Not till long ago, getting user credentials by an attacker was equivalent to getting access to all their data, so cred-theft was a thing. Now with MFA and SSO, an admin should sleep better at night… But an attacker needs access more than she needs the creds themselves, and now, with the common use of OAuth apps and SaaS-based platform integrations, they can actually have it without stealing end-users passwords.
This post outlines six of the most common techniques, commonly used by attackers and how they were utilized over the last few years:
1. OAuth token theft
Github recently reported that data was downloaded from dozens of organizations as an attacker was using stolen third-party OAuth integrations tokens to access GitHub customers’ repos.
Stealing an OAuth token will get an attacker the exact access a user or an admin granted to a third-party app. For an attacker this makes an access token more lucrative than a user/password set: stealing a token bypasses multi-factor authentication, as it was already satisfied.
There are several ways an app token may be compromised – Phishing for OAuth code grant, using Open Redirects, using client-side or browser attacks, or good old malware stealing it directly off an endpoint. An in-depth review is a subject for its own post. But here is a good read on how token theft is researched and conducted with excellent historical attack references, along with some funny dirty dancing references.
2. Device Authorization Grant Phishing:
Device Authorization Grant is defined in RFC 8628 as follows:
“The OAuth 2.0 Device Authorization Grant (formerly known as the Device Flow) is an OAuth 2.0 extension that enables devices with no browser or limited input capability to obtain an access token”
The Device Flow enables devices with no browser or limited input capability to obtain an access token. Apps for Smart TVs and media streamers often use it to authenticate.
A user trying to authenticate with Netflix for example will get a QR code on his TV or a short URL to go to and enter a code the device got from the identity platform such as Azure AD or Apple to prove he is authenticating and Authorizing the device App from his mobile device.
This flow is easier for an attacker to execute a token theft as several protections are missing from the flow. Auth Grant works without entering the app client secret, as it is meant for devices whose code is exposed publicly and can be extracted from the device. Without a client secret, anyone can ask for a device authorization code on behalf of any app that allows this flow.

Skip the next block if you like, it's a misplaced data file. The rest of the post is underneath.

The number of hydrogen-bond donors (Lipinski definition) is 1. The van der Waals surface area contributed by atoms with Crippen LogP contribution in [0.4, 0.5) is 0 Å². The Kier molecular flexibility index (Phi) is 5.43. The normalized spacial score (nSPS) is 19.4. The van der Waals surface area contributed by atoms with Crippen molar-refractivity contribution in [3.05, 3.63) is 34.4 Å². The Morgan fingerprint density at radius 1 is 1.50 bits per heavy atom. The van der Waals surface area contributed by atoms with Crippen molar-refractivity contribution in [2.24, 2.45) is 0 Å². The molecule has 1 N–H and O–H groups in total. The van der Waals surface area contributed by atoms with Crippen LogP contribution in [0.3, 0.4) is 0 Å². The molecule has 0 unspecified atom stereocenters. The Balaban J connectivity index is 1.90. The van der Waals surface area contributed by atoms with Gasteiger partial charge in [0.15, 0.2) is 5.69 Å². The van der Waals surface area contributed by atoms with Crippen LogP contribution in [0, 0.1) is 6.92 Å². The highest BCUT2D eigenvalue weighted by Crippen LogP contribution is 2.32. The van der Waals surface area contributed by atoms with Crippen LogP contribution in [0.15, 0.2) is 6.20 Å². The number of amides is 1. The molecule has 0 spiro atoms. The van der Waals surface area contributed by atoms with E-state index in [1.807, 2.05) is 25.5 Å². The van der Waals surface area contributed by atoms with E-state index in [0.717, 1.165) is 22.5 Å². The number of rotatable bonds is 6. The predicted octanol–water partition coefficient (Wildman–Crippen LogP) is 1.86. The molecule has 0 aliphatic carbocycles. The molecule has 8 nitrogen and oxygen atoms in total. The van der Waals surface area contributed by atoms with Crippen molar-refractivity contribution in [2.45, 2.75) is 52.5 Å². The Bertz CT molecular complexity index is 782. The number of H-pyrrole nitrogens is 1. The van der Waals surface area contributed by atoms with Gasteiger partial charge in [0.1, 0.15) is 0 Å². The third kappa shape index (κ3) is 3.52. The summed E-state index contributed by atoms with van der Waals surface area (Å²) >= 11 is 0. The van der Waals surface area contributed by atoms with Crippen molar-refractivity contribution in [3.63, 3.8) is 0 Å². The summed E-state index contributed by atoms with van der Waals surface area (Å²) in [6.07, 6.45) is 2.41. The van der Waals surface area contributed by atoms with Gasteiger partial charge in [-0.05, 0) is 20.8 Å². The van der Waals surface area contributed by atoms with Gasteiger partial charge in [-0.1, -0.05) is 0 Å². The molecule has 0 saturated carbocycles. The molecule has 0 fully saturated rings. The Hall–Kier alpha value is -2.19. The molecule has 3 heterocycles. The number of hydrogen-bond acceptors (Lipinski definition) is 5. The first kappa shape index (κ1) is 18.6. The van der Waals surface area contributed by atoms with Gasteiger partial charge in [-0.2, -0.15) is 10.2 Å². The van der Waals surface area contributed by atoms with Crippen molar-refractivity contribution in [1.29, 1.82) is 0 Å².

Another protection missing is the redirect URL approval by the identity platform. In the standard OAuth flow, an attacker would need to get an OAuth token from the user who is redirected after the authentication succeeds. In Auth Grant flow, the attacker is polling the identity platform for authentication approval after the real user is authenticated.
The missing protections make it easy for an attacker to phish the user to authenticate using an attacker-generated code and obtaining the access token from the identity platform.
3. Consent Phishing Attacks - Malicious Apps
Phishing a user to install a malicious App is the most straightforward way of obtaining OAuth access tokens. Malicious apps are created by an attacker who lures the target to click the consent link and approve the app's access to the user's data. This attack gives complete control to the attacker and doesn’t require the malicious infrastructure that common phishing attacks demand. The attacker tricks the user to consent to the app's permission and redirects back to the attacker with the access token. As the attacker created the phishing app, the attacker controls the allowed redirect links and the permission scopes requested.
Attackers are advertising tools to automate such attacks:
So, to mitigate the risk, on Oct 2020 Microsoft started verifying Apps publishers, marking verified publishers in the consent page.
4. OAuth Redirection Attacks
Sending the OAuth token from the identity platform to the app is defined in RFC 6749 as follows: